Washtenaw Community College Don Werthmann The Scale Defines the of Cooler Light Source 13,000 K 12,000 K sky, no direct : 11,000 K to 13,000 K 11,000 K 10,000 K 9,000 K

8,000 K Overcast Sky: 8000 K 7,000 K Average : 6500 K 6,000 K Electronic : 6000 K 5,000 K Noon : 5500 K — DAYLIGHT Film viewing tables, bulbs, HMI 4,000 K Studio Light, Type A: 3400 K 3,000 K Studio Light, Type B: 3200 K — Household Lightbulb: 2800 K 2,000 K Candlelight: 1900 K 1,000 K Warmer Light Source

Kelvin (K) defines a specific property of light that is emitted by a or other astronomical object. A body—known as or 0 K—is a theoretical stellar object that has a surface which absorbs incident radiant but cannot reflect any (light). The scale interprets the to which a would have to be heated for it to emit light of a given color. The Sun at mid- emits a of 5500 K ( light) and is the standard that color photographic materials, image input devices, analog or computer processing equipment, and output devices are manufactured. The illustration above interprets commonly used color of light. Note that ordinary ideas of color—the warmth or coolness of thermal temperature—don't match what you think it to be. Although is known as a warm color, the color temperature of red/warm light is LOW on the Kelvin Scale. Similarly, blue is known as a cool color but its color temperature is HIGH. The illustration below compares the relativity of the Kelvin and scales.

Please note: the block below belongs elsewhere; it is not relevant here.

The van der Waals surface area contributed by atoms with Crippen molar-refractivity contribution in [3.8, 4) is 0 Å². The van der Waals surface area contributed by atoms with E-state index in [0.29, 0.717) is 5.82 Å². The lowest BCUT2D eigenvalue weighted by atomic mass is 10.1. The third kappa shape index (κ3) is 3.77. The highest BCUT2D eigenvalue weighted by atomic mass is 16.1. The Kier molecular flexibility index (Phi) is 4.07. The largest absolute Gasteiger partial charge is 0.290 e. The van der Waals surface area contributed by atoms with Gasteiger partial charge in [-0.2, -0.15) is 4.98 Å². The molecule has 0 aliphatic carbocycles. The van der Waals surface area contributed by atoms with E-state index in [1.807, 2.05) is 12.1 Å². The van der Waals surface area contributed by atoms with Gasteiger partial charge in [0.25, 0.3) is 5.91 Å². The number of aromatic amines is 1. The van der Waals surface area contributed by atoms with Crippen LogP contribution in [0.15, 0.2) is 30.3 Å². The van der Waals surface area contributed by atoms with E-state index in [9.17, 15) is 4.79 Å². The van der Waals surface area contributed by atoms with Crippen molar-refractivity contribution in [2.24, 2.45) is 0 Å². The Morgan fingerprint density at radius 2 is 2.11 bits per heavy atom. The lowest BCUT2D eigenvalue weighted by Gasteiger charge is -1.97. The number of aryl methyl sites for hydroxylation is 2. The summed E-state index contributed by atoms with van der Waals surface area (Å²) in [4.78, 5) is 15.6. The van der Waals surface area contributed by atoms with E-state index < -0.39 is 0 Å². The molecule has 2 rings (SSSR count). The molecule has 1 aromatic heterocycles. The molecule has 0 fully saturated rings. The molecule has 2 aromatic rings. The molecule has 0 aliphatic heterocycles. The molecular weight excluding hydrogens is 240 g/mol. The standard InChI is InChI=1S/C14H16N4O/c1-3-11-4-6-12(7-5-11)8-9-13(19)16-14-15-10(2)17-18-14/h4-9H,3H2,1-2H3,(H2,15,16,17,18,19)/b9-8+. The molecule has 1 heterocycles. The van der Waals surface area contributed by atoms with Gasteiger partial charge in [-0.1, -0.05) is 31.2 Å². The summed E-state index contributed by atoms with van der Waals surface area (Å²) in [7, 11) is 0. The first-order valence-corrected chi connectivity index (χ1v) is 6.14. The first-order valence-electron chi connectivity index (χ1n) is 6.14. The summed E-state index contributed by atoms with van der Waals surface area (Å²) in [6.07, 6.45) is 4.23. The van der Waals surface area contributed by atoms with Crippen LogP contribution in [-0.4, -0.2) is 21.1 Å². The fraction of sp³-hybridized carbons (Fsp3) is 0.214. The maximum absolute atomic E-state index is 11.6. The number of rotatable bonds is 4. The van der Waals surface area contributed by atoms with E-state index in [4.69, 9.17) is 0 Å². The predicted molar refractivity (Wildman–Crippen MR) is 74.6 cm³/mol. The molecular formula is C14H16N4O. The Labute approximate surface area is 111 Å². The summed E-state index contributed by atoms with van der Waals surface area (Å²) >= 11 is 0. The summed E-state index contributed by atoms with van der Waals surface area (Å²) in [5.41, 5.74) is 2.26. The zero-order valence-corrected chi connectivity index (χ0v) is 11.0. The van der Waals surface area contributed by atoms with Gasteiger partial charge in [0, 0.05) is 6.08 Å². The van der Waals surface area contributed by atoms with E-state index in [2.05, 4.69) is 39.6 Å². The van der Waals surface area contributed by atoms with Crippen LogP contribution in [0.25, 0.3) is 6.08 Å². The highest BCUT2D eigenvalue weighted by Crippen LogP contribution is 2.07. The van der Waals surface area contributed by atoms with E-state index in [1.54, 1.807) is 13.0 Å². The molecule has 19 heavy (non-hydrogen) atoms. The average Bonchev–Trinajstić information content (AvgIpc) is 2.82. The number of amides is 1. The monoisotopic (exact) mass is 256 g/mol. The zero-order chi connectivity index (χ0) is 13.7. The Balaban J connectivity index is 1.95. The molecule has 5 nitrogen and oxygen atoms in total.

5,500 0 373 3,200 7,500 15,000 30,000 45,000 60,000 Kelvin Black Sun Hottest °Fahrenheit -460 212 9,980 26,540 53,540 80,540 107,540

—Text adapted from Sears and Zemansky’s University , 6th Edition, pg. 323 —Illustration adapted from : From the Earth to the , 2nd Edition, appendix 13